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What are Essential Oils?
An essential oil is described as a volatile material derived by a physical process from an odorous plant material of a single botanical species.
Where do they come from?
Essential oils occur in the plant kingdom in flowers, leaves, roots, stems, bark and fruit. Often a plant that produces an essential oil may do so in only one part, such as jasmine from the flowers. Others, like the bitter orange tree, produce three different essential oils: petitgrain from the leaves, neroli from the flowers and bitter orange from the fruit.
What are they used for?
Often the use of essential oils is associated with aromatherapy. However, this accounts for only about 5% of essential oils produced in the world.
The primary users are:
What are their main functions?
Each oil is unique in its chemical structure. Some, like the rose, have over 200 chemical compounds. The essential oil is a byproduct that is produced through the metabolism of the plant. Its functions are to attract pollinating insects, prevent damage from animals, act as a cooling mechanism and to protect against viral attack.
How do they work for us?
All pure unadulterated essential oils have one common property: they are all antiseptic. From that point, each oil offers a variety of unique properties such as being an analgesic, anti-inflammatory, antidepressant, antispasmodic, aphrodisiac, bactericide, carminative, cicatrisant, cytophylactic, deodorant, digestive, diuretic, emmenagogue, emollient, expectorant, fungicide, germicidal, hypertensive, hypnotic, hypotensive, insecticide, mucolytic, nervine, relaxant, rubefacient sedative, soporific, stimulant, sudorific, vasoconstrictor, vasodilator and vulnerary.
Are all essential oils organic?
Basically yes, they are organic in chemical structure. However, the plants that essential oils are derived from are not necessarily grown organically or pesticide free. The oil must be “certified organic” by one of the governing soil associations, deemed to be grown in organic soil and pesticide free. This certification takes place every year - soil and plant material must be tested.
What Exactly Is a Vegetable Oil?
All vegetable oils are defined as lipids and are mainly composed of fatty acids. Fatty acids are the major building blocks of fat in human bodies and foods and are important sources of energy for the body. They are also important in the building and maintenance of healthy cells.
Saturated Fatty Acids
Saturated fatty acids are mostly of animal origin such as red meat and dairy products and tend to be solid at room temperature. (e.g. lard, butter, cheese). The three most common saturated fats in food are myristic, palmitic and stearic acids.
Physically these acids are liquid at room temperature. They are found in olive oil (mono) and safflower seed, sunflower seed, sesame, soybean, wheatgerm and corn (poly). They contain linoleic, linolenic and arachidonic acids which are collectively known as essential fatty acids because they are essential to life. None of these are produced by the body and must be obtained from outside sources.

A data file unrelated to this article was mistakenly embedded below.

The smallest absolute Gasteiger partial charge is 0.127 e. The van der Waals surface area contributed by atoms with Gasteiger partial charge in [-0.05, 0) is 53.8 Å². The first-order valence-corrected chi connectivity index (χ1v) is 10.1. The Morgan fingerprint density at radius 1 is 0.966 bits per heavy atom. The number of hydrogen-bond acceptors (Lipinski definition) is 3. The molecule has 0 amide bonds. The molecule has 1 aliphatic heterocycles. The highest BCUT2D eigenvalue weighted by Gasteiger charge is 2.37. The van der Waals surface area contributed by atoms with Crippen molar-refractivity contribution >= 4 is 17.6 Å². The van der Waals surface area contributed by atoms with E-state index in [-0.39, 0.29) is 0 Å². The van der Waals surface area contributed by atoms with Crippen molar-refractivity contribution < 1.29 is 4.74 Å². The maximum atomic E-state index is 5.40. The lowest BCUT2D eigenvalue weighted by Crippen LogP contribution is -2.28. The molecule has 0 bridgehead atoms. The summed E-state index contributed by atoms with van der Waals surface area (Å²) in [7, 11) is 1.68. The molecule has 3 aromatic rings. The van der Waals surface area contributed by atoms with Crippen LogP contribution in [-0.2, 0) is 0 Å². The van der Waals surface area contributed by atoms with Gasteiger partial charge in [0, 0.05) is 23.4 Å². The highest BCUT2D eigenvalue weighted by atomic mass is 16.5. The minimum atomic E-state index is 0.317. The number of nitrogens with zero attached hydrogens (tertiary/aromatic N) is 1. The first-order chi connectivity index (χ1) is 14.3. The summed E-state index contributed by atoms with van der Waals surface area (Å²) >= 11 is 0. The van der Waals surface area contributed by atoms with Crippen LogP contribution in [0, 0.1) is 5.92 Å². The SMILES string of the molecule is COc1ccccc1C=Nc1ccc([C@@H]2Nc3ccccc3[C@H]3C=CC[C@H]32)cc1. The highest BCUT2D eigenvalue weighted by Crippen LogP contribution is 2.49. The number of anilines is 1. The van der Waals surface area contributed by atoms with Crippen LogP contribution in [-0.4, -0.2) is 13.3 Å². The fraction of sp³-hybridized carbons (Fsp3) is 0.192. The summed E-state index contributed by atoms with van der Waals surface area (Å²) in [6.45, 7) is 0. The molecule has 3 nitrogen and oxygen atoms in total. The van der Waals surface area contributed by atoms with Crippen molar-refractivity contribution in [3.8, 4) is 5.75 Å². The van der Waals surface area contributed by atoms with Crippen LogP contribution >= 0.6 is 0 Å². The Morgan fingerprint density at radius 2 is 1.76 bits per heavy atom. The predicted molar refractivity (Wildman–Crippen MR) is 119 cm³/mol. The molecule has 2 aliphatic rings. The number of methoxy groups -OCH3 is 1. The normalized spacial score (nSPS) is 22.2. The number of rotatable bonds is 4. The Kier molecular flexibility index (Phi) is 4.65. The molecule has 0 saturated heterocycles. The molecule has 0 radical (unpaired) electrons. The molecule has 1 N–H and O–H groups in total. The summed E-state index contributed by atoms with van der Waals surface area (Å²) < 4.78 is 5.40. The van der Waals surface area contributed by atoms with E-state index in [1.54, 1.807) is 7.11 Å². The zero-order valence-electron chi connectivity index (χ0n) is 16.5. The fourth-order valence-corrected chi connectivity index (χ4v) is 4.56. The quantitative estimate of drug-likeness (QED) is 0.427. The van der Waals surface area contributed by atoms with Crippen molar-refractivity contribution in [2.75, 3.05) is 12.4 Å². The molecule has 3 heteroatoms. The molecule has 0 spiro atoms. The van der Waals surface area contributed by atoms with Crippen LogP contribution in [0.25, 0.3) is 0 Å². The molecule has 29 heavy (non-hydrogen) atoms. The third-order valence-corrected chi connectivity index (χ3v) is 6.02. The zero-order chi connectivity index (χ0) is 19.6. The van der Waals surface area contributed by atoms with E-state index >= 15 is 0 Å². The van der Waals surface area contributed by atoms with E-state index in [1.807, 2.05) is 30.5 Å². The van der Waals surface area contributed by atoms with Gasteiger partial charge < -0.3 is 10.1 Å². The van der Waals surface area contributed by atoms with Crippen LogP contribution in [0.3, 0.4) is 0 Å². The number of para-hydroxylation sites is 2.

Gamma linolenic acid (GLA) and dihomogamma-linolenic acid (DGLA) are called the Omega-6 fatty acids. Linoleic acid is the main omega-6 polyunsaturated fatty acid and is found in most cold pressed vegetable oils. A deficiency of linoleic acid can lead to eczema-like skin eruptions, loss of hair, excessive sweating with thirst, susceptibility to infections, poor wound healing, arthritis, and heat and circulatory problems.
Alpha linolenic acid is found in high concentrations in vegetable oils such as linseed and canola. When it is metabolized in the body, linolenic acid forms a number of members of the omega-3 fatty acid family. A deficiency of linolenic acid is known to cause muscular weakness, lack of co-ordination, tingling of arms and legs, disturbances of vision and behavioural changes.
I noticed that some of your products contain vegetable wax. Is this dangerous?
The vegetable wax used in our products is a natural wax derived from palm and coconut oil. It contains no other ingredients. Sometimes vegetable waxes are referred to as Lanette wax. One form of Lanette wax (Lanette S) contains SLS (Sodium Lauryl Sulphate). We have never used this form of Lanette wax.
What is GeoGard Ultra?
Geogard® Ultra (INCI name: Gluconolactone and sodium benzoate) is a natural preservative that has been designed to offer broad spectrum protection in personal care and cosmetic formulations. It consists of a naturally occurring food additive (glucono delta lactone,) derived from corn, and a food grade preservative (sodium benzoate, the sodium salt of benzoic acid) along with a trace amount of calcium gluconate as a processing agent. Geogard® Ultra is accepted by ECOCERT as a preservative in certified organic cosmetics. The gluconolactone component is used in the food and cosmetic industry as a moisturizer, antioxidant and chelant. Gluconolactone is not derived from genetically-modified crops. The microorganisms used in the fermentation process are not genetically modified.
This natural preservative is globally approved at formulations of 2% (which would result in only 0.495% sodium benzoate). We use 1.0% to 1.1% Geogard® Ultra in all of our formulations that require a preservative.